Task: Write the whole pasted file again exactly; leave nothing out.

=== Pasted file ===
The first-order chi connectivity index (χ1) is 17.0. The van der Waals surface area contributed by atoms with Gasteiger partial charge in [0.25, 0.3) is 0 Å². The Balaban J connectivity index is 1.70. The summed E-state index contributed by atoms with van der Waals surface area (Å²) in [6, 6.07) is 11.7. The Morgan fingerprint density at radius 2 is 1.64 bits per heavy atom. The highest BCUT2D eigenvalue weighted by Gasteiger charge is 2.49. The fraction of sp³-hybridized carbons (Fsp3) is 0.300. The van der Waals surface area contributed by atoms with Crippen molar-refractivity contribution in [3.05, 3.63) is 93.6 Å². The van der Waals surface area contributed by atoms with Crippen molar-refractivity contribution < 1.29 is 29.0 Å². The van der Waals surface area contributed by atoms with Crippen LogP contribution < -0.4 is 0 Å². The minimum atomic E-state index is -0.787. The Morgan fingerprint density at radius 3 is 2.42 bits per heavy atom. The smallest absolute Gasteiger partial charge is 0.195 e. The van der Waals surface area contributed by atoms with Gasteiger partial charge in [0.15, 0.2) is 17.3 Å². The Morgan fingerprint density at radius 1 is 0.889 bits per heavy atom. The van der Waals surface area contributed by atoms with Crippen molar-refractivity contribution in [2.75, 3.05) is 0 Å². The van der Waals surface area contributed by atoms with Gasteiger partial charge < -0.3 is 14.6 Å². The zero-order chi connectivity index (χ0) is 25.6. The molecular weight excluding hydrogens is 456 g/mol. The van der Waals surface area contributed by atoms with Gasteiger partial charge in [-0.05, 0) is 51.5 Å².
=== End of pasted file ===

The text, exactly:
The first-order chi connectivity index (χ1) is 17.0. The van der Waals surface area contributed by atoms with Gasteiger partial charge in [0.25, 0.3) is 0 Å². The Balaban J connectivity index is 1.70. The summed E-state index contributed by atoms with van der Waals surface area (Å²) in [6, 6.07) is 11.7. The Morgan fingerprint density at radius 2 is 1.64 bits per heavy atom. The highest BCUT2D eigenvalue weighted by Gasteiger charge is 2.49. The fraction of sp³-hybridized carbons (Fsp3) is 0.300. The van der Waals surface area contributed by atoms with Crippen molar-refractivity contribution in [3.05, 3.63) is 93.6 Å². The van der Waals surface area contributed by atoms with Crippen molar-refractivity contribution < 1.29 is 29.0 Å². The van der Waals surface area contributed by atoms with Crippen LogP contribution < -0.4 is 0 Å². The minimum atomic E-state index is -0.787. The Morgan fingerprint density at radius 3 is 2.42 bits per heavy atom. The smallest absolute Gasteiger partial charge is 0.195 e. The van der Waals surface area contributed by atoms with Gasteiger partial charge in [0.15, 0.2) is 17.3 Å². The Morgan fingerprint density at radius 1 is 0.889 bits per heavy atom. The van der Waals surface area contributed by atoms with Crippen molar-refractivity contribution in [2.75, 3.05) is 0 Å². The van der Waals surface area contributed by atoms with Gasteiger partial charge < -0.3 is 14.6 Å². The zero-order chi connectivity index (χ0) is 25.6. The molecular weight excluding hydrogens is 456 g/mol. The van der Waals surface area contributed by atoms with Gasteiger partial charge in [-0.05, 0) is 51.5 Å².